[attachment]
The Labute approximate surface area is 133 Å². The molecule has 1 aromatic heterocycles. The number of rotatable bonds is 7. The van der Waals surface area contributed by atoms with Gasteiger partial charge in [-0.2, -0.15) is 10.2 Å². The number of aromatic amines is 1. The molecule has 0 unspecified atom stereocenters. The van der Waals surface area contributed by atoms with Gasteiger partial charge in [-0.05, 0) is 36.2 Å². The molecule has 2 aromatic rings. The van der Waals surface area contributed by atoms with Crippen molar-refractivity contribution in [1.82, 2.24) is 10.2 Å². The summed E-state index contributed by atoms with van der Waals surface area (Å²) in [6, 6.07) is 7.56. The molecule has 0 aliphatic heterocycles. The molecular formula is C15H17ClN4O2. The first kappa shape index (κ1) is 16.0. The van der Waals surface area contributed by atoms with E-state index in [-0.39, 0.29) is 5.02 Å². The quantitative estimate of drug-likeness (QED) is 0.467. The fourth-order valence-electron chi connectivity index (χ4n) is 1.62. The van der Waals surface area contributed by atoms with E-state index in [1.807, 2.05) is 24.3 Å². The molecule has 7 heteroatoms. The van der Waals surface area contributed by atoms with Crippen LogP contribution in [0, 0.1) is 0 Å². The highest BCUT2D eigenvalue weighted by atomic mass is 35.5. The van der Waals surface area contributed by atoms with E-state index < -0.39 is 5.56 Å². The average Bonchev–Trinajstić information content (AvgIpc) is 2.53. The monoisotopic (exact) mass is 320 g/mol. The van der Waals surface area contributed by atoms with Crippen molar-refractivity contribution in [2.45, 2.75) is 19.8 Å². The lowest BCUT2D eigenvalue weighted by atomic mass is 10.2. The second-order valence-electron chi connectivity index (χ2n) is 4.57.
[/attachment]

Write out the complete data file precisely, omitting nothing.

The Labute approximate surface area is 133 Å². The molecule has 1 aromatic heterocycles. The number of rotatable bonds is 7. The van der Waals surface area contributed by atoms with Gasteiger partial charge in [-0.2, -0.15) is 10.2 Å². The number of aromatic amines is 1. The molecule has 0 unspecified atom stereocenters. The van der Waals surface area contributed by atoms with Gasteiger partial charge in [-0.05, 0) is 36.2 Å². The molecule has 2 aromatic rings. The van der Waals surface area contributed by atoms with Crippen molar-refractivity contribution in [1.82, 2.24) is 10.2 Å². The summed E-state index contributed by atoms with van der Waals surface area (Å²) in [6, 6.07) is 7.56. The molecule has 0 aliphatic heterocycles. The molecular formula is C15H17ClN4O2. The first kappa shape index (κ1) is 16.0. The van der Waals surface area contributed by atoms with E-state index in [-0.39, 0.29) is 5.02 Å². The quantitative estimate of drug-likeness (QED) is 0.467. The fourth-order valence-electron chi connectivity index (χ4n) is 1.62. The van der Waals surface area contributed by atoms with E-state index in [1.807, 2.05) is 24.3 Å². The molecule has 7 heteroatoms. The van der Waals surface area contributed by atoms with Crippen LogP contribution in [0, 0.1) is 0 Å². The highest BCUT2D eigenvalue weighted by atomic mass is 35.5. The van der Waals surface area contributed by atoms with E-state index < -0.39 is 5.56 Å². The average Bonchev–Trinajstić information content (AvgIpc) is 2.53. The monoisotopic (exact) mass is 320 g/mol. The van der Waals surface area contributed by atoms with Crippen molar-refractivity contribution in [2.45, 2.75) is 19.8 Å². The lowest BCUT2D eigenvalue weighted by atomic mass is 10.2. The second-order valence-electron chi connectivity index (χ2n) is 4.57.